2. Make sure you are bottom watering your seedlings. Do NOT ever water your seedlings from the top or get water on the plant.  Instead lift out the pots and water the tray with about 1/4"of water then place the pots into the water.  This is bottom watering.  Check them 15 minutes later and if any water remains in the tray drain it out.  Do NOT over water!

3. Keep everything clean and sterile. 

4. Fertilize your plants every week with dilute organic fertilizer as soon as they produce their first true leaves. 

5. Water plants with room temperature water.   NOT cold water (this will put them in shock).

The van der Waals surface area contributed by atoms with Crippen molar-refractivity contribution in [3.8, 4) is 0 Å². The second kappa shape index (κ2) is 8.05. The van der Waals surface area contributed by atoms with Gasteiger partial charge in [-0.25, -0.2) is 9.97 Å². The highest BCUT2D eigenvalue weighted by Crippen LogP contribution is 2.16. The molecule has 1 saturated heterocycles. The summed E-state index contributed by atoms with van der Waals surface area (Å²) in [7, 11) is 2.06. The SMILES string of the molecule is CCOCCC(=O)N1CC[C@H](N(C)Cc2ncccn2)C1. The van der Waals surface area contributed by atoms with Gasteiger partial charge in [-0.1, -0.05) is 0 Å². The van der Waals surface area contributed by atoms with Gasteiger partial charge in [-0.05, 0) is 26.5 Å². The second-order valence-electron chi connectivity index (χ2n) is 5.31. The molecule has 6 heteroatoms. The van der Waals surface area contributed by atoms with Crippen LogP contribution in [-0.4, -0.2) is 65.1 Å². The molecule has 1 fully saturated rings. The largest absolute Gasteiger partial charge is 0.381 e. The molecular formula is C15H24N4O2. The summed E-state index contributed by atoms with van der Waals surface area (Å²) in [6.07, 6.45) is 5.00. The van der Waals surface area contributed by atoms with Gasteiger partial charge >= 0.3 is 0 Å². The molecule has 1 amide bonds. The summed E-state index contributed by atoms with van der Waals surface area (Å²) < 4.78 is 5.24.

6. Keep the air temperature around 60-70 degrees F and 10 degrees cooler at night.  (I bought a cheap thermometer so we could monitor the temperature.) 

NOTE: If your seedlings are too warm they will be spindly.  If they are kept in a cooler environment they will be slower growing and smaller however, they are also stockier and will transplant into your garden well.

7. Position shop lights no more than 2-4" above seedlings.  I recommend attaching a timer to the outlet where the lights are plugged in so they turn on and off automatically.   Set the timer so the plants have 16 hours of light per day.  

Shop lights 2-4" above seedlings
8. Harden Off your transplants before you plant them in the garden. (I will go over this in more detail in a later post.)